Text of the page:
The “right of the environment”

We are mostly familiar with the concept of human rights.  In his address to the United Nations, Pope Francis affirmed that and arguably took it a little further, referring to “the right to existence of human nature itself,” which includes not only the right to life but also the right to “lodging, labor, and land.”  But he went on to assert  not just the rights of human beings but “the right of the environment.”

Can non-humans, such as animals have rights?  Can inanimate objects have rights?  In what sense can the environment have a right? [Read more...]

The sixth extinction will include us

Some scientists are saying that we have entered the sixth phase of mass extinction of animal species, the biggest since the dinosaur days.  They add that this sixth extinction is likely–due to climate change, etc.–to also take out the human race.

For the original scientific article, go here.  Notice:  One of the authors is Paul R. Ehrlich, author of The Population Bomb, which in 1968 predicted global apocalypse by 1995.  (For a list of his failed predictions see this.  See also The Bet, a book on Ehrlich’s environmental apocalyptic warnings vs. free market optimism.) [Read more...]

If you embrace nature, embrace natural law

The Pope’s encyclical “Laudato Si” is winning fulsome praise from the left for its embrace of environmentalism.  But, as the editors of The Stream point out, those folks aren’t saying anything about 11 other teachings in that document that don’t accord so well with the spirit of the times.  These include the condemnation of abortion, a rejection of sexual immorality, and a tempering of feminism.  (See the 11 after the jump.)

The Pope is indeed advocating environmentalism, but he is doing so in the context of a larger theological perspective on matter, the physical universe, and objective reality.  Let me sum it up this way:  Embrace nature, but that means also embracing the natural purpose of sex (conceiving children), the natural body (so no transgenderism), the natural difference between men and women (so feminism will have its limits), and natural law in general (the connection of moral truth to objective reality).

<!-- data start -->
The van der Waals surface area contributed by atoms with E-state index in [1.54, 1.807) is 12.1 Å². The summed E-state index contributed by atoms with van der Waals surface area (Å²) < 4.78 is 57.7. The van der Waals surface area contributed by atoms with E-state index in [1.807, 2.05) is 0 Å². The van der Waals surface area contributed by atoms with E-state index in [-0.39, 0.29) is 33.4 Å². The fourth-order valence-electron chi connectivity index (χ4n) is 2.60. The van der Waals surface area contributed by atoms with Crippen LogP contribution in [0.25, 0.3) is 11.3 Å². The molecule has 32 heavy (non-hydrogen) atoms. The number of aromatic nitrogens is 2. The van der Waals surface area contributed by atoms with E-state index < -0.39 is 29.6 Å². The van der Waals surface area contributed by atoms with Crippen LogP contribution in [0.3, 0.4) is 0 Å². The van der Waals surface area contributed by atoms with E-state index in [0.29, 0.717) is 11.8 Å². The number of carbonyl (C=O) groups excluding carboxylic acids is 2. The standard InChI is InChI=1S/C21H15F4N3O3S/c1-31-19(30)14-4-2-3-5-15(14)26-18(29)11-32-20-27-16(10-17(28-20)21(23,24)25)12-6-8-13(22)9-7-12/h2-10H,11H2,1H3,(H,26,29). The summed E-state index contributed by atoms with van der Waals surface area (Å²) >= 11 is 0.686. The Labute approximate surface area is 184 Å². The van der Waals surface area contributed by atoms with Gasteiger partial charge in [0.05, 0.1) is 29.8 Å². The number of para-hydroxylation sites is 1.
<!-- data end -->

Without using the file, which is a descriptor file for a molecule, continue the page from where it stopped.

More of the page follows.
We can still quarrel with the Pope’s environmentalism and his theology, but he is working from a worldview that flies in the face of most postmodernists who, in believing that there is no objective reality they are subject to, reject the very concept of nature.  That number includes, ironically, many environmentalists. [Read more...]

Sister Earth is trying to kill us

From Lutheran Satire‘s Hans Fiene:

The pope thinks we should view the earth as our sister. I don’t, mainly because I have a sister. While my sister and I have had our disagreements over the years, I haven’t spent my entire life trying to stop her from killing me. [Read more...]

The pope’s “seismic shift” in theology

Jay Michaelson says that the most important aspect of the Pope’s encyclical on the environment is that it represents a “seismic shift” in Christian theology and Western thought:

  • It says that human beings have a relationship with the earth, on a par with their relationship with God and with their neighbors;
  • It says that the Genesis account is “symbolic and narrative,” not literal;
  • It rejects the notion that human beings have “dominion” over nature;
  • It advocates a “mystical nature panentheism.” [Read more...]

The Pope goes all in on environmental issues

Pope Francis published his encyclical Laudato Si  (“praise to you,” from the first words of the document), fully embracing the environmentalist cause.  It warns of global warming, says man is responsible, and calls for sweeping changes to save the earth.  It also, as we will blog tomorrow, makes some sweeping theological changes that constitute a major change in Western Christianity.

You can read the entire document in English here.  After the jump is a news account.  Then I want to pose some questions for our discussion. [Read more...]